More Than a Leap of Faith
Alumna Improves Heart Health at Church Through Education, Screenings, Faith
By Teri Speece
For many patients with high blood pressure, taking steps to eat right, be active and take their medications can be a challenge. Venetia Cantrell, D.N.P., M.S.N., B.S.N., FNP-BC, found an effective way to change behaviors for one group by addressing their health where they practice their faith.
Dr. Cantrell, a 2016 graduate of the Doctor of Nursing Practice Program in the School of Nursing, launched a three-month project with 124 members of her church to measure the effectiveness of combining faith and health education to improve blood pressure. Participants were predominately African American, an ethnic group with the highest prevalence of cardiovascular disease. “I wanted to choose a subject that was close to home, and I have high blood pressure,” said Dr. Cantrell, who turned to the Health & Wellness Ministry of Covenant Community Church in San Antonio for help. The team incorporated ideas from the Centers for Disease Control’s “Million Hearts” public health initiative into the church’s program, which already offered monthly blood pressure screenings. The team distributed weekly fliers with meal ideas, heart health facts and scriptures about wellness. They began monthly fellowship events with guest speakers, who discussed risk factors and prevention. The church also incorporated healthier dishes into all fellowship meals. “We wanted our members to eat a little healthier. That was originally a six-month trial, but it’s still going today.”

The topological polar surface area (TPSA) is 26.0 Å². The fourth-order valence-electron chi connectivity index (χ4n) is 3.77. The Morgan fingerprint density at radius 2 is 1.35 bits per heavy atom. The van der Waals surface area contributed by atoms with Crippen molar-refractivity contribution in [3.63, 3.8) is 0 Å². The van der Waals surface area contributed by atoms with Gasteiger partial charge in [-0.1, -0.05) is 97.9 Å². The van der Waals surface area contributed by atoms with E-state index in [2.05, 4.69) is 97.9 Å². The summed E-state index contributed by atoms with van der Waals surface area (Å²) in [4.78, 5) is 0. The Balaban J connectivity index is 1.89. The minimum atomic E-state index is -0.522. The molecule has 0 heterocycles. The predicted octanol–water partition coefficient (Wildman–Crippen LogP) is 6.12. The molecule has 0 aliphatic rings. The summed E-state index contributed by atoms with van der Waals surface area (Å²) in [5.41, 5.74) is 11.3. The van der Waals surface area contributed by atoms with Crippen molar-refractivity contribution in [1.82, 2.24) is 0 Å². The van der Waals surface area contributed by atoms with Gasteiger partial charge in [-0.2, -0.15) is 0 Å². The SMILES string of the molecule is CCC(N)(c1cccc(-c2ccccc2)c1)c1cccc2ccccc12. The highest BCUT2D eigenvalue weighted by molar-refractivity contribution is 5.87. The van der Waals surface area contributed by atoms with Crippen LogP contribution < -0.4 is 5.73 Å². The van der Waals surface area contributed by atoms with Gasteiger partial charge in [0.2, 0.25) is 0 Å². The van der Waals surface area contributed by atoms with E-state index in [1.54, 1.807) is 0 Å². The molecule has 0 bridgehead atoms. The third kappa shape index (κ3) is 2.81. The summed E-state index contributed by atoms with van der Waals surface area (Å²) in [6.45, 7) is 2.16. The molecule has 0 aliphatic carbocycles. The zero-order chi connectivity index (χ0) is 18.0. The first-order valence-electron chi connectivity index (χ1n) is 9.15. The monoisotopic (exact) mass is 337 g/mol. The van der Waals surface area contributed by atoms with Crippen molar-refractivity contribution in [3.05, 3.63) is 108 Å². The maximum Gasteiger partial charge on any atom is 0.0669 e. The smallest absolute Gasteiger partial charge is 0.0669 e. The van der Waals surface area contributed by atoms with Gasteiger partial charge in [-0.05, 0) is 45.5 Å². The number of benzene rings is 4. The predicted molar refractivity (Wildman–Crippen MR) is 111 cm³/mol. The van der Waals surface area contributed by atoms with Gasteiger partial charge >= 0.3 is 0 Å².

The project also concentrated on encouraging physical activity by walking the church parking lot and dancing. “I was able to get a line dance instructor to teach us steps to gospel music. We had a big turnout for that,” said Dr. Cantrell. One of the simplest additions—providing wallet-size cards to members with their screening results—empowered many participants to take better control of their condition. “One member said that, as a result of taking her numbers back to her doctor, she was able to get her medication adjusted to better control her blood pressure,” she said. Dr. Cantrell’s results demonstrated notable improvements in most of the participants’ blood pressure readings and health habits. More importantly, participants enthusiastically report continuing to practice good habits, said Carolyn Poole, a registered nurse who leads the Health & Wellness Ministry.
“Many members come up to me to report what their pressures are and what they are still doing to change their diet—getting rid of canned goods, buying fresh or frozen vegetables and getting off the salt,” said Poole.
“It became very enlightening for a lot of them, because when they started adhering to the treatment plan, their numbers started to improve,” said Poole. “They could see the results.”
Dr. Cantrell said the experience taught her that a lot of people do not understand normal blood pressure range, but they want more information. “They say things like, ‘Oh, that’s how my blood pressure has always been; that’s normal for me.’ Just to be able to educate people about cardiovascular disease was wonderful, and to work with them, actually see results and get positive feedback, that was great,” she added.